With more knowledge, we can now answer this question more clearly. As we have seen, it is impossible to give a good answer to this question without more specific context. First of all, you need to consider your goals.
Are you training for recovery from an injury? Wanting to lose fat? Desiring more strength? Or do you want to pack on some more muscle?
Deciding on your goal is your first step. Next, choose and plan an appropriate program for the goal and your lifestyle. After this, we can start considering which exercises you should pick and how many of them.
Of course, we cannot answer everyone, because it is so individual dependent, but we will give you some guidelines to work with.
If your main goal is fat loss, you are likely to spend most time in metabolic style workouts. As we mentioned earlier, we want to achieve this systemic stress and get out of the gym to recover. This is because we want to train as often as we can, and really push your endurance and conditioning.
These workouts are pretty short, and can last anywhere from 25-45 minutes, with your rest periods being very low to maybe 30 seconds.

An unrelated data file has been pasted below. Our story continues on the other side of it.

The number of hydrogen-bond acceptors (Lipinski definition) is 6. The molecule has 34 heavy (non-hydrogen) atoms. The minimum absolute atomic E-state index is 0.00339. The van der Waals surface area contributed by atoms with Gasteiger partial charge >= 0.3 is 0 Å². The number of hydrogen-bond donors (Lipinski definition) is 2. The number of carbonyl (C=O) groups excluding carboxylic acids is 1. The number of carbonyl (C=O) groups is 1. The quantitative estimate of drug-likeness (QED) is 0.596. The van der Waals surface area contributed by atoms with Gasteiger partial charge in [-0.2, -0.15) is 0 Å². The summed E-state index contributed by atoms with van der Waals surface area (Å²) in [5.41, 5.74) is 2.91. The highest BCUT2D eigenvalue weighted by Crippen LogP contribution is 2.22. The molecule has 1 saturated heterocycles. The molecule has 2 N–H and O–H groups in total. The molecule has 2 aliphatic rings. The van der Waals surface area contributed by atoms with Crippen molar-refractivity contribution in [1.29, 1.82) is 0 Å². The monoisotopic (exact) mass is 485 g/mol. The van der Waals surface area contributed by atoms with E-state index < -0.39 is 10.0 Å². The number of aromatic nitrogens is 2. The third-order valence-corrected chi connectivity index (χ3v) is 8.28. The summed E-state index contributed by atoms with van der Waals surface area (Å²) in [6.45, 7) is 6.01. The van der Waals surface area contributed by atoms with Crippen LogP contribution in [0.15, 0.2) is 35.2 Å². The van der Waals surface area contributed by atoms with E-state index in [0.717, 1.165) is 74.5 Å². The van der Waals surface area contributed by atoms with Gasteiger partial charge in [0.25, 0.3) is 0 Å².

We want to pick exercises that are more mid-range or bias the shortened position. Compound exercises are a great tool to achieve systemic stress.
Our goal is not to pick many exercises for each muscle group. One exercise can be enough depending on how you program it. Moreover, our aim is to train a lot of different muscle groups within a short period of time.
A great way is to incorporate a full-body split or a 2-day split, with one exercise per body part. 2-Day split means you will train all your muscles within two days. Of course not one exercise for every small body-part if you are doing a full-body workout, but at least for the big muscles.
For muscle gain however, we will mostly be in the hypertrophy phase. Here we will tax the muscles much more heavily, and use many more resistance profiles. We want to achieve lots of mechanical damage and oxidative stress.